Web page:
October 04, 2012
NEW YORK, Oct. 4 — Kognitio, driving the convergence of in-memory analytics, Big Data and cloud computing, today announced its continued development in the second quarter of its fiscal year, reporting better-than-projected revenue and customer growth. These numbers are consistent with the company's streamlined positioning in the Big Data and business analytics sectors.
For the second quarter of the fiscal year, Kognitio, a privately-held firm, reported a 27 percent increase in year-over-year revenue, with a 42 percent quarter-over-quarter increase. The company also exceeded its new revenue and order targets, delivering the highest number of new orders in years. Kognitio also reported the strongest sales pipeline in its history, with a greater focus on cloud-based and software licensing, which provides significant margins and is key to building a long-term recurring revenue stream.
Company officials said Kognitio achieved its significant growth through a strategy aimed at targeting emerging firms, where data analysis is key to their operation. The Kognitio product offerings, including the Kognitio Analytical Platform and the industry's first SaaS-based business intelligence offering, Kognitio Cloud, deliver the robust performance those companies need at a fraction of the cost of competing solutions.
Kognitio continued to receive strong praise from clients:
In its second quarter of the fiscal year, Kognitio also worked to expand its channel partner program, enabling integrators who work with small and medium-sized enterprises to help recommend business intelligence implementations. The company said it will continue to work to grow that program in the coming quarters.
"Our second quarter was the most impressive quarter we have ever turned in as a company, and I believe it's indicative of things to come," said Steve Millard, Kognitio president and chief executive officer. "The market is more competitive than ever, but firms that are seeking a powerful and cost-effective analytical solution are beginning to seek us out. We have revitalized Kognitio so that we can quickly respond to emerging opportunities. We are in the right markets, selling the right products and consistently growing our revenues."
Kognitio is driving the convergence of in-memory analytics, Big Data and cloud computing. Having delivered the first in-memory analytical platform in 1989, it was designed from the ground up to provide the highest amount of scalable compute power to allow rapid execution of complex analytical queries without the administrative overhead of manipulating data. Kognitio software runs on industry-standard x86 servers, or as an appliance, or in the Kognitio Cloud, a ready-to-use analytical platform. The Kognitio Cloud is a secure, private or public cloud Platform-as-a-Service (PaaS). Kognitio Cloud leverages the cloud computing model to make the Kognitio Analytical Platform available on a subscription basis. Clients span industries, including market research, consumer packaged goods, retail, telecommunications, financial services, insurance, gaming, media and utilities.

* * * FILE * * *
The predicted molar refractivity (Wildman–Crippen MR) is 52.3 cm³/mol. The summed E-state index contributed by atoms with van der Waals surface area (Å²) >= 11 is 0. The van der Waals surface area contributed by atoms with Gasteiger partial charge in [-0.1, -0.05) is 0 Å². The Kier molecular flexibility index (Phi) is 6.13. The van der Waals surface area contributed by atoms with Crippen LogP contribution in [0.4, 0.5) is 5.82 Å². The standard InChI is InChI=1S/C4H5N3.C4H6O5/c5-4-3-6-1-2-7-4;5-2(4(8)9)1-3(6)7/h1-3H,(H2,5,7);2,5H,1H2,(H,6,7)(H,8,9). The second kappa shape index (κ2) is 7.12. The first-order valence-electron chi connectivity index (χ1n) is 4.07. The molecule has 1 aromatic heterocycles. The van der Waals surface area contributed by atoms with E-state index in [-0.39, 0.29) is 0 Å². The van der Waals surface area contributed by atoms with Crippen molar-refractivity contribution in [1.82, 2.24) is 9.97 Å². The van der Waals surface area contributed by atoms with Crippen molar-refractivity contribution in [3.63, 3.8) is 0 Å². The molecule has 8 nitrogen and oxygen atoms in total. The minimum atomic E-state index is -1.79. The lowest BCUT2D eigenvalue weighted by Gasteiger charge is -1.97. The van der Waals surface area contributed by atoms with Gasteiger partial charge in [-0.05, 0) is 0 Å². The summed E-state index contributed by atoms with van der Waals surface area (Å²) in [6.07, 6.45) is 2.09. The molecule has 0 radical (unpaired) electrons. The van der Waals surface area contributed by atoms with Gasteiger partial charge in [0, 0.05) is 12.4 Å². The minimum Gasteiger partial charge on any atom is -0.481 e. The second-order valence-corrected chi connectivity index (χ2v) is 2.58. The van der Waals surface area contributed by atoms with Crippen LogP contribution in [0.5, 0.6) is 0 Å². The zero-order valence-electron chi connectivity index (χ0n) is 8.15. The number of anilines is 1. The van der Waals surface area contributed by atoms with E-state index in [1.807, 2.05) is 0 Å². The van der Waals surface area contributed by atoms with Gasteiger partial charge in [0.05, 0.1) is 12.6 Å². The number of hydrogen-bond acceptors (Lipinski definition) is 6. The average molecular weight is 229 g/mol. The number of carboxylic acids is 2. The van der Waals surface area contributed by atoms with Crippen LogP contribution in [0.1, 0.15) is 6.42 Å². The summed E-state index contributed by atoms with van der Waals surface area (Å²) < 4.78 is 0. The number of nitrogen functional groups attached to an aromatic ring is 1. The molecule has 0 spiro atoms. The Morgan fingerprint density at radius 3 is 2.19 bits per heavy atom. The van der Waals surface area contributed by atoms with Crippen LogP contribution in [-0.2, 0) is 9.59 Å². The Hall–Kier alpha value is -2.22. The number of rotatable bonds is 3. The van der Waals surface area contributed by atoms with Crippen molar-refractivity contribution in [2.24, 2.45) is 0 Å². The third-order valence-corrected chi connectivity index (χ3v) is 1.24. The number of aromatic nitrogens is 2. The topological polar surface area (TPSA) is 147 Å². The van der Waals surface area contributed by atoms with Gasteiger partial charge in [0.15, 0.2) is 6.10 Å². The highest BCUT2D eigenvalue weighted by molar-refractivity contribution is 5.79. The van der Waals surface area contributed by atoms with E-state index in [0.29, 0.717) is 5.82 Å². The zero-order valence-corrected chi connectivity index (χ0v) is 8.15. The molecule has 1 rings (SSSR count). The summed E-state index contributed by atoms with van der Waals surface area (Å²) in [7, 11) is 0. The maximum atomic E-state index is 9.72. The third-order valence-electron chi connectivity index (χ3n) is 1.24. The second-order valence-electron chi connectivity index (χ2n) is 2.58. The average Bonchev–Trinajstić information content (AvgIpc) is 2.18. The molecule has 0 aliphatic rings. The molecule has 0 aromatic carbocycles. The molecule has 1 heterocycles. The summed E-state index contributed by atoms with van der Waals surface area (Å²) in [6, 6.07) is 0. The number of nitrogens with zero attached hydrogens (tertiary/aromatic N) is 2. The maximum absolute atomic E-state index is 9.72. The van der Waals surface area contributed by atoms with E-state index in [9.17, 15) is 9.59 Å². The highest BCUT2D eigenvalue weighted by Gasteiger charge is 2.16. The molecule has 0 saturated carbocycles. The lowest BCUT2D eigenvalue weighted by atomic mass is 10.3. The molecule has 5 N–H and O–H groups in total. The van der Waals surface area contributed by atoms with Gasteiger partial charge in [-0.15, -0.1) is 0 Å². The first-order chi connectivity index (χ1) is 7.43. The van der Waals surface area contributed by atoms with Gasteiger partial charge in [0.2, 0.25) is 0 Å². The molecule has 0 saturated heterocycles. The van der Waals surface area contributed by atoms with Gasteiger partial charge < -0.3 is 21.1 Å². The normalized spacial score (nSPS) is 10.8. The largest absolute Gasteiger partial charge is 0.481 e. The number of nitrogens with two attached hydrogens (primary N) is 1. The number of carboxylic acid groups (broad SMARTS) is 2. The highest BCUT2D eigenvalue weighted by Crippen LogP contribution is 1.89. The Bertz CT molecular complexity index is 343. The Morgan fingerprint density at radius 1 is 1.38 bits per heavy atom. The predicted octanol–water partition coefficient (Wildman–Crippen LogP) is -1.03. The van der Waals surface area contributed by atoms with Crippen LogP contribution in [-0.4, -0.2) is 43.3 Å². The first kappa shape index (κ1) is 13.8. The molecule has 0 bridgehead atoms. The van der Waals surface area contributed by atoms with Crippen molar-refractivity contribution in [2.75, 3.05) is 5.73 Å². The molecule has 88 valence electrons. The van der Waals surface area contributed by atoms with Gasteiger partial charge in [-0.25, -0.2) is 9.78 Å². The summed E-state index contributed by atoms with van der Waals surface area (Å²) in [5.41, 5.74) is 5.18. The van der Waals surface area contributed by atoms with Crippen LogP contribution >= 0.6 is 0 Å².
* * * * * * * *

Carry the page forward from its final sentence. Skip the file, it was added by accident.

The ever-growing complexity of scientific and engineering problems continues to pose new computational challenges. Thus, we present a novel federation model that enables end-users with the ability to aggregate heterogeneous resource scale problems. The feasibility of this federation model has been proven, in the context of the UberCloud HPC Experiment, by gathering the most comprehensive information to date on the effects of pillars on microfluid channel flow.
Large-scale, worldwide scientific initiatives rely on some cloud-based system to both coordinate efforts and manage computational efforts at peak times that cannot be contained within the combined in-house HPC resources. Last week at Google I/O, Brookhaven National Lab’s Sergey Panitkin discussed the role of the Google Compute Engine in providing computational support to ATLAS, a detector of high-energy particles at the Large Hadron Collider (LHC).
Frank Ding, engineering analysis & technical computing manager at Simpson Strong-Tie, discussed the advantages of utilizing the cloud for occasional scientific computing, identified the obstacles to doing so, and proposed workarounds to some of those obstacles.
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The study of climate change is one of those scientific problems where it is almost essential to model the entire Earth to attain accurate results and make worthwhile predictions. In an attempt to make climate science more accessible to smaller research facilities, NASA introduced what they call ‘Climate in a Box,’ a system they note acts as a desktop supercomputer.
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